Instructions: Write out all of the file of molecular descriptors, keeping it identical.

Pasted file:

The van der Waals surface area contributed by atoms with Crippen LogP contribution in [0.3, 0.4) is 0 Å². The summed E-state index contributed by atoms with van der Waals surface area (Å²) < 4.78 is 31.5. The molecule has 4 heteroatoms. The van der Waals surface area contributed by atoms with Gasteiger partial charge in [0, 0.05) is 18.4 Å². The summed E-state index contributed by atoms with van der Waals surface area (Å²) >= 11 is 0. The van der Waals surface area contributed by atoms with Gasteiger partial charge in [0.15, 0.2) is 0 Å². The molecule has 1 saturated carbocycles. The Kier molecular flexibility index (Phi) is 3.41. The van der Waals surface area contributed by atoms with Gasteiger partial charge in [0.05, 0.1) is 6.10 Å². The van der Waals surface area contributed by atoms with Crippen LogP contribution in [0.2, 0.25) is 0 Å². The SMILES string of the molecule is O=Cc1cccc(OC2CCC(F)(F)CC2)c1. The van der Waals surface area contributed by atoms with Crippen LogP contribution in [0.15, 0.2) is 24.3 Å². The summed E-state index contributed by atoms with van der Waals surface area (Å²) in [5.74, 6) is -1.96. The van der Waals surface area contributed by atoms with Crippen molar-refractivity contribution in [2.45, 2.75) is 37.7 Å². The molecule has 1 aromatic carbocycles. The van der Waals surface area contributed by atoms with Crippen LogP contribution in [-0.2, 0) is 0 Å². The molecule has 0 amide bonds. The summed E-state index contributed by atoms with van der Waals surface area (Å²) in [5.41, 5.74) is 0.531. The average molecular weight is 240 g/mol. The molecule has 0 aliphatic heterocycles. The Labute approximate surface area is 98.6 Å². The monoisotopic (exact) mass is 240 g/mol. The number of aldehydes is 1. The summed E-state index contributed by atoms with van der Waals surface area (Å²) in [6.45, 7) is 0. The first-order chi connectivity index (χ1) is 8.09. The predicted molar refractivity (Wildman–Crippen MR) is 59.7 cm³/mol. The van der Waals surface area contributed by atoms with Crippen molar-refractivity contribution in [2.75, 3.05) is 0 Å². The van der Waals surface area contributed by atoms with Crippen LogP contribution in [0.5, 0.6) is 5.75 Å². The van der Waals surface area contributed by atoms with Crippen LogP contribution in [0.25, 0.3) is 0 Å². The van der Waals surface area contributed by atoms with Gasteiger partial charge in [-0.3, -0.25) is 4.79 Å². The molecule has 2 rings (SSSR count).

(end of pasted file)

The van der Waals surface area contributed by atoms with Crippen LogP contribution in [0.3, 0.4) is 0 Å². The summed E-state index contributed by atoms with van der Waals surface area (Å²) < 4.78 is 31.5. The molecule has 4 heteroatoms. The van der Waals surface area contributed by atoms with Gasteiger partial charge in [0, 0.05) is 18.4 Å². The summed E-state index contributed by atoms with van der Waals surface area (Å²) >= 11 is 0. The van der Waals surface area contributed by atoms with Gasteiger partial charge in [0.15, 0.2) is 0 Å². The molecule has 1 saturated carbocycles. The Kier molecular flexibility index (Phi) is 3.41. The van der Waals surface area contributed by atoms with Gasteiger partial charge in [0.05, 0.1) is 6.10 Å². The van der Waals surface area contributed by atoms with Crippen LogP contribution in [0.2, 0.25) is 0 Å². The SMILES string of the molecule is O=Cc1cccc(OC2CCC(F)(F)CC2)c1. The van der Waals surface area contributed by atoms with Crippen LogP contribution in [0.15, 0.2) is 24.3 Å². The summed E-state index contributed by atoms with van der Waals surface area (Å²) in [5.74, 6) is -1.96. The van der Waals surface area contributed by atoms with Crippen molar-refractivity contribution in [2.45, 2.75) is 37.7 Å². The molecule has 1 aromatic carbocycles. The van der Waals surface area contributed by atoms with Crippen LogP contribution in [-0.2, 0) is 0 Å². The molecule has 0 amide bonds. The summed E-state index contributed by atoms with van der Waals surface area (Å²) in [5.41, 5.74) is 0.531. The average molecular weight is 240 g/mol. The molecule has 0 aliphatic heterocycles. The Labute approximate surface area is 98.6 Å². The monoisotopic (exact) mass is 240 g/mol. The number of aldehydes is 1. The summed E-state index contributed by atoms with van der Waals surface area (Å²) in [6.45, 7) is 0. The first-order chi connectivity index (χ1) is 8.09. The predicted molar refractivity (Wildman–Crippen MR) is 59.7 cm³/mol. The van der Waals surface area contributed by atoms with Crippen molar-refractivity contribution in [2.75, 3.05) is 0 Å². The van der Waals surface area contributed by atoms with Crippen LogP contribution in [0.5, 0.6) is 5.75 Å². The van der Waals surface area contributed by atoms with Crippen LogP contribution in [0.25, 0.3) is 0 Å². The van der Waals surface area contributed by atoms with Gasteiger partial charge in [-0.3, -0.25) is 4.79 Å². The molecule has 2 rings (SSSR count).